5 Nuggets of Advice For Every Start Up

(This post was originally commissioned by and posted on Inspiring.ie, Ireland’s Most Inspiring Women in Business Online Magazine.) 

62 new Irish companies formed every day in 2018. Figures released in January 2019 showed a record breaking number of new company start ups. CRIF Vision-net showed that 22,493 new companies were formed in 2018.

With so many new businesses starting up, many of them are female led. Statistics are hard to find for Irish businesses but in the US, four out of every 10 businesses are owned by women. Assuming the same ratio here, there are enormous opportunities for women today that never existed before.

With this in mind, here are five nuggets of advice that I wish I knew when I first started.

1. Mistakes are Okay

One of the first pieces of advice that I’d like to share with all new start ups is that it’s okay to make mistakes. Everyone makes mistakes. There are memes all over the Internet that tell you there is no such thing as a mistake, it’s only feedback. It’s true.

If you make a mistake, then learn from it and move on.

As a business owner, you have to learn to accept failure. It’s part of running a business. However, I would advise caution in terms of making costly mistakes. Do not take unnecessary risk. Weigh up the pros and cons of taking the risk. If it includes a massive financial loss, then avoid it. While mistakes are good to learn from, losing a lot of money when it can’t be replaced is not a mistake. It’s a disaster. I always advise clients to make informed decisions.

2. Put your Financial House in Order

Just as you have your home in order, it’s so important to have your financial house in order. So many business owners when they start wear a lot of hats. The finance hat is often the least worn yet this is one of the most important ones. Do not focus on operations and on marketing without giving the proper time to sorting your accounts and know how the business is performing.

Cashflow is the lifeblood of the business and you need to know your breakeven point. It’s important to be compliant and know when all the relevant financial and tax deadlines are.

You do not want to be a busy fool – working all the time but not knowing how your business is really performing.

3. Opportunities are Everywhere

There is no shortage of opportunities when you’re in business. The key is to focus on the opportunity that will give you the best return.

Look at Ray Croc, he is the man who bought McDonalds from Dick and Mac McDonald. They focused on their introduced the Speedee Service System which they introduced in 1948. They franchised their restaurant and one of the first franchisers was Ray Croc. He was the exclusive distributor of the Multimixer, a milkshake mixing machine. What goes with milkshakes? Burgers. He saw opportunity in McDonalds and bought it from the brothers.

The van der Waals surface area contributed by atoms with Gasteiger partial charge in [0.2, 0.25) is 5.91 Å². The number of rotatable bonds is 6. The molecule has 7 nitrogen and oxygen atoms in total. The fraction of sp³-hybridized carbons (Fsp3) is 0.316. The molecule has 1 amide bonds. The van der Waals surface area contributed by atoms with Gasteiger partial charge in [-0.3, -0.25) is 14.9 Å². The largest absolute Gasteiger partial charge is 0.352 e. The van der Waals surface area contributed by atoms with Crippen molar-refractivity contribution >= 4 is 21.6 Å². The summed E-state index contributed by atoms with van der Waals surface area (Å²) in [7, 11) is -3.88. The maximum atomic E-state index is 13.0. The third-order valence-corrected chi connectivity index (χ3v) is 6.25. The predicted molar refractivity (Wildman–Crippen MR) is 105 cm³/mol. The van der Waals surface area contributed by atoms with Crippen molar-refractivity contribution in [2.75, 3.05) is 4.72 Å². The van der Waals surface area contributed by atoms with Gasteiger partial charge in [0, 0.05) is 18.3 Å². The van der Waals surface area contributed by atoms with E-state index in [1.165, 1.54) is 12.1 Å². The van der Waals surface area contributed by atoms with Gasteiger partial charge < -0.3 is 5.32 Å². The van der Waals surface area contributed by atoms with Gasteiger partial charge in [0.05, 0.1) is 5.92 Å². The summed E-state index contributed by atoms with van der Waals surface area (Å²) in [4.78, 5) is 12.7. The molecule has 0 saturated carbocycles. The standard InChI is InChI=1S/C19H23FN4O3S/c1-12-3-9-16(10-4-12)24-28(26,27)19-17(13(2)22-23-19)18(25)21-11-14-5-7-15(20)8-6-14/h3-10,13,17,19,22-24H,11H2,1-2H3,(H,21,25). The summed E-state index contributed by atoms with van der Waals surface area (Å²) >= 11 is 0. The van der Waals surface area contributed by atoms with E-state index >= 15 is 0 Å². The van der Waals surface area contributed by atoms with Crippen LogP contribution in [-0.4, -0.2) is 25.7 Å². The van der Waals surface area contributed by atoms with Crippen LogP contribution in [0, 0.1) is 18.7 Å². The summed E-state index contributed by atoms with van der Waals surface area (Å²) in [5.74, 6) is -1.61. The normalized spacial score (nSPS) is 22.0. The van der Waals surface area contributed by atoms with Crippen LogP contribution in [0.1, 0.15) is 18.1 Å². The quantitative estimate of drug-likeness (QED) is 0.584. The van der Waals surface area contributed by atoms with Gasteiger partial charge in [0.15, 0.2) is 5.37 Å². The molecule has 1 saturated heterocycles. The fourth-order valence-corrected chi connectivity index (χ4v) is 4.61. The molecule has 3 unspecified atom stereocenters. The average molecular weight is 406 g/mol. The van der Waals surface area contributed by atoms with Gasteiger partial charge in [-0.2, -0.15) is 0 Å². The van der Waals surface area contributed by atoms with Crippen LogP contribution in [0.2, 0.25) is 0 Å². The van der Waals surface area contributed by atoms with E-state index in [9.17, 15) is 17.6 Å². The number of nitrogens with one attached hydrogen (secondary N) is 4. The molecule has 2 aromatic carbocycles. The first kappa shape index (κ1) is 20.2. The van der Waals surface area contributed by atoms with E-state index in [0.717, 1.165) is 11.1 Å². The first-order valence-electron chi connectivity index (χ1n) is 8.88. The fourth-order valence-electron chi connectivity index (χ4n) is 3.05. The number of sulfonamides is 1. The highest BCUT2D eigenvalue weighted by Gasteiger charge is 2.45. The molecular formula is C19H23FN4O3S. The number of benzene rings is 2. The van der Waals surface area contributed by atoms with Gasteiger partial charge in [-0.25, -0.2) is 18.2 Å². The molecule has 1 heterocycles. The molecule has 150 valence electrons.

Now you don’t have to revolutionise an industry to seize opportunity and get return.

4. Use Strategic Tools to your Advantage

There are a number of strategic tools that you can use when you set up. They include gap analysis, SWOT, PESTLE analysis, balanced scorecard and Blue Ocean Strategy.

A SWOT is the perfect tool you can prepare in advance to take advantage of any opportunities. A SWOT – strength, weakness, opportunity and threats – allows you to look strategically at the business as well as the opportunity. It gives you clarity.

It gives a clear view of the business in terms of its strengths over competitors etc, where its weaknesses lie so a company can either improve them or be fully aware of them. It offers a moment in time to analyse the opportunities it has and also recognise the threats that it faces.

When undertaking a SWOT analysis, it’s important to have as much information as possible including market knowledge as well knowledge on a range of relevant internal and external factors that may impact the business etc.

Strengths and weaknesses look at internal factors which a company can control. Opportunities and threats are externally focused and not within the control of the company.

5. Get a mentor

Robert Frost wrote a poem ‘The Road Not Taken’. The very end of the poem goes like this “Two roads diverged in a yellow wood and I – I took the one less travelled by, and that has made all the difference.”

We all have to travel our own road but what I have learned in my 12 year journey is that you don’t have to choose the one less travelled by. Pick the road that someone has travelled so that they can share their mistakes and success with you.

It will quicken your journey. Whether it’s a marketing mentor, a business consultant or a financial mentor, choose someone from whom you can learn from. As a financial mentor, I would stress the importance of forecasting figures for your business in the future. You must have a clear direction as to how you plan the business to go. Set budgets for every month.

You can learn a lot from what others have done. You can also learn from what they didn’t do and what they would have done if they had their time all over again.

There are many female led organisations who offer support – Inspiring, Network Ireland, Going for Growth and many of the LEO offices have mentoring supports.

Learn from others. Then walk your own road.

Starting a business is exciting and daunting all at the same time. Starting your own business takes a motivation that you may never have thought you possessed. It drives you, it makes you resilient. Enjoy it.

If you’d like to talk more about your new start up, talk to our MD Angela O’Leary from AG Associates – I’ve walked your path so can resonate with your challenges and successes.